Not all king cakes are alike -- and thank God for that.
You might think of the king cake -- the Official Baked Good of Mardi Gras -- as nothing more than a glammed-out cinnamon roll, but as we reported this week in The Post Food section, the cake has a long, varied and sort of cruel history:
There is so much symbolism wrapped up in this one cake, it's almost impossible to separate fact from myth. Some say the cake's origins date to pre-Christian Europe, where tribal cultures included cakes baked as part of harvest celebrations; the man who discovered the coin or bean tucked into the cake would be the sacred king for the coming year. It was a dubious honor: The king would be sacrificed after 12 months, his blood spread across the soil to ensure bountiful crops. (A less lethal story suggests that the king cake tradition evolved from a Medieval festival in which the landed gentry passed out cakes to the peasants. Bor-ing.)
Christians in France apparently adopted part of the pagan custom and turned the cake into a symbol of the three kings who visited the Christ child on the Epiphany. The French, being French, created elaborate, butter-heavy cakes to celebrate the occasion, such as the galette des rois, a decadent puff-pastry concoction with an almond filling. When the French settlers brought the king cake tradition to New Orleans, it somehow morphed into a fluorescent, coffee-cakelike oval, adopting the purple/green/gold colors that would eventually define Mardi Gras. Even the symbolism of the infant baby grew faint; drawing religious connections to Christ and the three kings became secondary to more secular functions, such as selecting a queen of the ball or just selecting who should host the next Carnival party.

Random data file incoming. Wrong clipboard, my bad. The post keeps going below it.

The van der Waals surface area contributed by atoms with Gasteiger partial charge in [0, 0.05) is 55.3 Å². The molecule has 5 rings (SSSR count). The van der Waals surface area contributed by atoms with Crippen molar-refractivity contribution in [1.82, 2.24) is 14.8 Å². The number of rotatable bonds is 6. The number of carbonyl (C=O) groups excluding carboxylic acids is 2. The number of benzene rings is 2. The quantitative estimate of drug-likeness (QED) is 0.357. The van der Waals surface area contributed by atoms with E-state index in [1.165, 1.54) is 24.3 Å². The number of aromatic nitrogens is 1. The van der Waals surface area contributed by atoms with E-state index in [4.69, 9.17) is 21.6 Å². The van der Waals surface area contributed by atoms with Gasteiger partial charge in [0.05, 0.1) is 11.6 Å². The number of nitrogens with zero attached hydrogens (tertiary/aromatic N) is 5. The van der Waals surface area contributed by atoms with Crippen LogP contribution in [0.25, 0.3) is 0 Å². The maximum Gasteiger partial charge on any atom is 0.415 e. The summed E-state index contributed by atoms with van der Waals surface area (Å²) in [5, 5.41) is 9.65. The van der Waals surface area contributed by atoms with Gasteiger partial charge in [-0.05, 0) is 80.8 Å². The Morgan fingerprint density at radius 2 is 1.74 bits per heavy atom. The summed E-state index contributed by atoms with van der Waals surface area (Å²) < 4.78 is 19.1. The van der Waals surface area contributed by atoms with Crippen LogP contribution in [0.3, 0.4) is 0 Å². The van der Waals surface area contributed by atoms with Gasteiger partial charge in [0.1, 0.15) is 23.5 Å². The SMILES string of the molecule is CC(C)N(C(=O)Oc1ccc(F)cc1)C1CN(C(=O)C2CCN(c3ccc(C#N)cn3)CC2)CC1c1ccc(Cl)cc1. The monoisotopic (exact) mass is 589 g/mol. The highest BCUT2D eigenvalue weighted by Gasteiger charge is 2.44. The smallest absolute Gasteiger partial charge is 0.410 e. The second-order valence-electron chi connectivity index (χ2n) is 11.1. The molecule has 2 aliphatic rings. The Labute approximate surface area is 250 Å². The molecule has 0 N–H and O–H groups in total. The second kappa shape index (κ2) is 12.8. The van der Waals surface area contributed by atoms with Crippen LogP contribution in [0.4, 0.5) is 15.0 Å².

With the idea that the king cake is not some fixed recipe, immovable and inviolable, we asked several bakers to create their own version of the Carnival confection. What they came up with were three vastly different takes on the king cake:
- Baker and teacher Mark Furstenberg created a brioche interpretation.
- Baker and author Peter Reinhart developed a King Babka Cake.
- The Gluten-Free Girl Shauna James Ahern came up with -- what else? -- the Gluten-Free King Cake.
- And just for giggles, I baked up the cream-cheese version found in the "A World of Cake" cookbook by Krystina Castella.
Perhaps you're not very adept at baking cakes with a Sazerac (or some other New Orleans cocktail) in your hand? Well, you might still be able to find a pre-made cake locally, but it's getting harder as the minutes roll by today. Best Buns in Arlington is already sold out, and Bayou Bakery, also in Arlington, is down to its last two cakes (although New Orleans native David Guas will be selling the cake by the slice at his place). You should also be able to find the king cake at your local Giant stores.
Happy Mardi Gras!